Friday, January 9, 2009

Vampirism in a One-Shot

This situation keeps coming up at our weekly one-shot RPG group. Given lots of latitude on character concept in various scenarios and systems, people (including me) keep being drawn to Vampires.

Depending on the system (and I'm talking about some very rules-lite "hippy games" - Risus, InSpectres, Fudge/Fate, various homebrews, etc), being a Vampire could potentially be giving the PC a ton of power, but it's generally tempered by at least one very significant drawback - you're vulnerable during the day.

Of course, there's a problem there. Since we're doing one-shots, the last thing you want is for the players to squander time and dally and never get around to the plot. There's an out-of-character clock ticking, and the most common way to deal with that reality is to throw some challenge at the players that must be dealt with on an immediate (and unforgiving) time table.

Of course, that makes Vampirism all the trickier than it is normally. If your whole scenario must be dealt with in the next few in-character hours, the sunlight drawback gets either over- or under- emphasized. Either they never get to use their cool powers, or they never face the only source of real danger. This matters to me, because I plan on running some games (with this group) with fairly open character generation rules, and it seems likely to come up. It's probably less of an issue than I'm making it out to be, but it occupies my brain none-the-less.

There's several ways I can think of to deal with it:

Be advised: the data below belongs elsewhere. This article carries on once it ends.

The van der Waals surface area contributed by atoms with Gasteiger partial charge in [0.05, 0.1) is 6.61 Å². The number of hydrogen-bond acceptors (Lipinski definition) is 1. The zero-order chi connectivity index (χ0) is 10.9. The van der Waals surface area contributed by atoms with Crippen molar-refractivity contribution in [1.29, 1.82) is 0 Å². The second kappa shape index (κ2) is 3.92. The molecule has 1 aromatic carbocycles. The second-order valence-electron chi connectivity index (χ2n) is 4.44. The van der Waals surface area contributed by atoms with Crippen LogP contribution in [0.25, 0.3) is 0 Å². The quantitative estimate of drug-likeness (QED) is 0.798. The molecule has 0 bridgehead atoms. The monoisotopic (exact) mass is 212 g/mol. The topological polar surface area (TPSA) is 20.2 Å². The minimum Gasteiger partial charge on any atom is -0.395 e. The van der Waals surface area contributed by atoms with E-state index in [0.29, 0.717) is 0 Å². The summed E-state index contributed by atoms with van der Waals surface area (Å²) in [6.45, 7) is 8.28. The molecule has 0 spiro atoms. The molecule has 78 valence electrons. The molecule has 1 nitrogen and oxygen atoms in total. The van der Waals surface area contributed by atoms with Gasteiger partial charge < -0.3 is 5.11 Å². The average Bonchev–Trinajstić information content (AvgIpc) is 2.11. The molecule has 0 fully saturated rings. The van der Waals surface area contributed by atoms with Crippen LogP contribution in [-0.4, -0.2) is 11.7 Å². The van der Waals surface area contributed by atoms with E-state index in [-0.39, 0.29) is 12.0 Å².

• Don't let PCs be Vampires.
  • Let it slide - set your game at night so they aren't restricted, and just not sweat the power they've gained.
  • Make 'em pay - set your game in daylight so they're in constant danger or at reduced power.
  • Do the Buffy thing - a heavy blanket, thin paint on the windows, or crappy blinds will protect you, but get thrown outside and you start burning.
  • Lean on Vamps other weaknesses - set the game at night but introduce vampire hunters, garlic eaters, priests, running water, etc.
  • Length of day: Prep every scenario so it takes roughly 24 hours in-character-time to resolve, or starts a couple hours before rise/set, and any potential Vamp will be at full-strength in some scenes but vulnerable in others.
  • Scale back Vampirism: Disallow vampiric "bundling", and make them buy healing, shapeshift, hypnotism, etc as seperate powers. On the plus side, they won't get the drawbacks unless they want them too. (Though, I can't think of any games we've played where a PC would have that many powers/options if Vampirism weren't a semi-nebulous package deal.)
I'd love to hear some opinions on what you'd do in this situation. There's probably options I'm completely overlooking. Please let me know (in the comments) section what you'd be inclined to do.

Are there any options on that list that would piss you off if a GM did them in a game you were playing?

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